Tuesday, January 26, 2010
Good Morning, FinderMakers! During my last two semesters at the School of the Art Institute of Chicago I had the great pleasure of participating in a scientific illustration course that met within Chicago's venerable Field Museum of Natural History. I have worked for several prominent art museums over the years, and have always appreciated the privilege of having a "backstage pass", or unlimited access to stored artwork and areas of the museum that the regular patron doesn't often see. I had never been granted that special access in a natural history museum, however, and eagerly looked forward to each session of the illustration course, as the instructor went to great lengths to expose the depth and breadth of natural wonders held therein for us study and draw from.
One session was held amid thousands of bottles containing preserved specimens of ocean life forms; another took us into a room densely populated by live colonies of dermestid beetles, busily stripping various animal carcasses down to the clean, white bone. One afternoon, a friendly Ornithologist showed up with a small bird that had perished after flying into a window, and demonstrated the process of bird taxidermy from start to finish; afterwards we were invited into a storeroom in which many compartmentalized storage boxes full of various bird eggs and nests had been set out for us to draw. I was quite taken with the beauty and diversity of the eggs, and have always marveled at the ingenuity of the feathered architects who build their cozy homes from grasses and twigs, or whatever other suitable material is at hand (or beak, I suppose!).
A couple of years later, I was ambling along the shore at Stinson Beach, north of San Francisco, and noticed that a stormy tide the night before had washed up countless long wisps of fine, dark seaweed tangled together with ribbons of seagrass roots, feathers, and other little bits of natural shoreline detritus. All of these masses gave the impression of bird's nests having been unwound and strewn about the sand. Of course they weren't, but I determined that I should collect as much of the stuff as I could conveniently handle, and set about figuring how I might turn it into convincingly realistic faux bird's nests!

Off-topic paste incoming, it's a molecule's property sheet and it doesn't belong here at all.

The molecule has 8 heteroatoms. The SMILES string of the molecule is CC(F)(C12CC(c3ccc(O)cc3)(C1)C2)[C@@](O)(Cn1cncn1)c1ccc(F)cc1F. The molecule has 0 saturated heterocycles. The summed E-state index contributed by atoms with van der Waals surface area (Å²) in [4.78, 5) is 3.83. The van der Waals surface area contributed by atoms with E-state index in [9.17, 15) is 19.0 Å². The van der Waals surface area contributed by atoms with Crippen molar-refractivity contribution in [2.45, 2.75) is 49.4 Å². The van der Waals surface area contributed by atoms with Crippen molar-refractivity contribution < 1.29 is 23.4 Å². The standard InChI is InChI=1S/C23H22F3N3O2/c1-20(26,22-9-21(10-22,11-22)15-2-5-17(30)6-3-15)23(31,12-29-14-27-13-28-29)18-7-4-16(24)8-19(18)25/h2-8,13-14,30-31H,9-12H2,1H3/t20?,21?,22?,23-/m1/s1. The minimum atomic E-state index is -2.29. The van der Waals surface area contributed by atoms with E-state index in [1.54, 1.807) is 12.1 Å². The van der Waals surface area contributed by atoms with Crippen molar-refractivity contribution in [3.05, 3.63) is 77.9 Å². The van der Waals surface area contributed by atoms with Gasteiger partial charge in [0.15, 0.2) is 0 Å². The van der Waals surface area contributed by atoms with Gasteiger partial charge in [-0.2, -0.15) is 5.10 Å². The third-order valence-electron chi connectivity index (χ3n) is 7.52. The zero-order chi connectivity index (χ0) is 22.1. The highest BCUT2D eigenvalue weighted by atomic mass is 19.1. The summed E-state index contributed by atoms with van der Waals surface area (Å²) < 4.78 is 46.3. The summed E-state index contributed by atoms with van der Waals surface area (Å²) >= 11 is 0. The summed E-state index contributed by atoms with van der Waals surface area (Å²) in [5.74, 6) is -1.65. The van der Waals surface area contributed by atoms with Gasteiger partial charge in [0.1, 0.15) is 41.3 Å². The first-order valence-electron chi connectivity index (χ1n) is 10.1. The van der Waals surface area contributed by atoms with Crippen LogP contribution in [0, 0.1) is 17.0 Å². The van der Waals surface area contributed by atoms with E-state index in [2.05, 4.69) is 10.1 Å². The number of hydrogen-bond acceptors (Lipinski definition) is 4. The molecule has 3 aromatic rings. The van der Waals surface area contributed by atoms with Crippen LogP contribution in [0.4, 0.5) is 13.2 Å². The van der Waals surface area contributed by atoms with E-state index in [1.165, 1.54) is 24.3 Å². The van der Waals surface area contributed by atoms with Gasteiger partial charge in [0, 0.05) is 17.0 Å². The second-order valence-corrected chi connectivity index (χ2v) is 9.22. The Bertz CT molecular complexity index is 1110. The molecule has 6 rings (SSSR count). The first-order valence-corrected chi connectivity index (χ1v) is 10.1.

I think the conversion was very successful, and was achieved thusly: I simply soaked the tangled masses in water so that they became pliable, then straightened them out and carefully wrapped portions around the bulbous end of several different-sized laboratory boiling flasks to achieve the characteristic nest shape. I then wrapped each wet "nest" loosely with twine so that it would stay in place, and somewhat compressed, on the flask, and set them all out in the sun to dry. When they were all dried out, I simply unwound the twine and slipped them off the flasks... bird's nests!
Oology is the term used to describe the collection and study of eggs, and although the practice of collecting eggs from nests in the wild is now quite illegal in most localities, the practice was wildly popular amongst hobbyist collectors during the 19th, and into the 20th centuries. I enjoy the look of eggs, but wouldn't dare collect them in the wild. In the photo below, I have constructed a wooden box, 12" long x 8" wide x 4" deep, with Plexiglas interior dividers, to display my homemade nests in. A sheet of glass slides into grooves cut into the side walls of the box to cover and protect the contents.
For eggs, I purchased a few dozen quail eggs from a Japanese market (sold for culinary purposes... not hatching) and pierced them on each end and blew out the contents. Some of these I painted white, others I left natural: brown and cream speckles. I also added a few colored artificial eggs from the craft store for variety, and, believe it or not, the easter candy aisle at your local drug store will be a great source for good looking eggs in the coming months. I have a few candy-coated chocolate eggs in there as well!!!
Below is a lovely book of mine that allows the bird enthusiast to identify birds by the appearance of their eggs. I don't spend much time peering into birds nests out in the wild, but I certainly do enjoy perusing the beautiful images of eggs and related information in this book!
And, finally... The esteemed artist Rosamond Purcell has published a book of her beautiful egg and nest photographs, many of which were exhibited at the wonderful Harvard Museum of Natural History last year. I have yet to see the book in person, but have no doubt that it will be stunning!
I Thank You for joining me for the third installment of "The Natural History Museum Inspired This!" and do look forward to sharing with you again soon!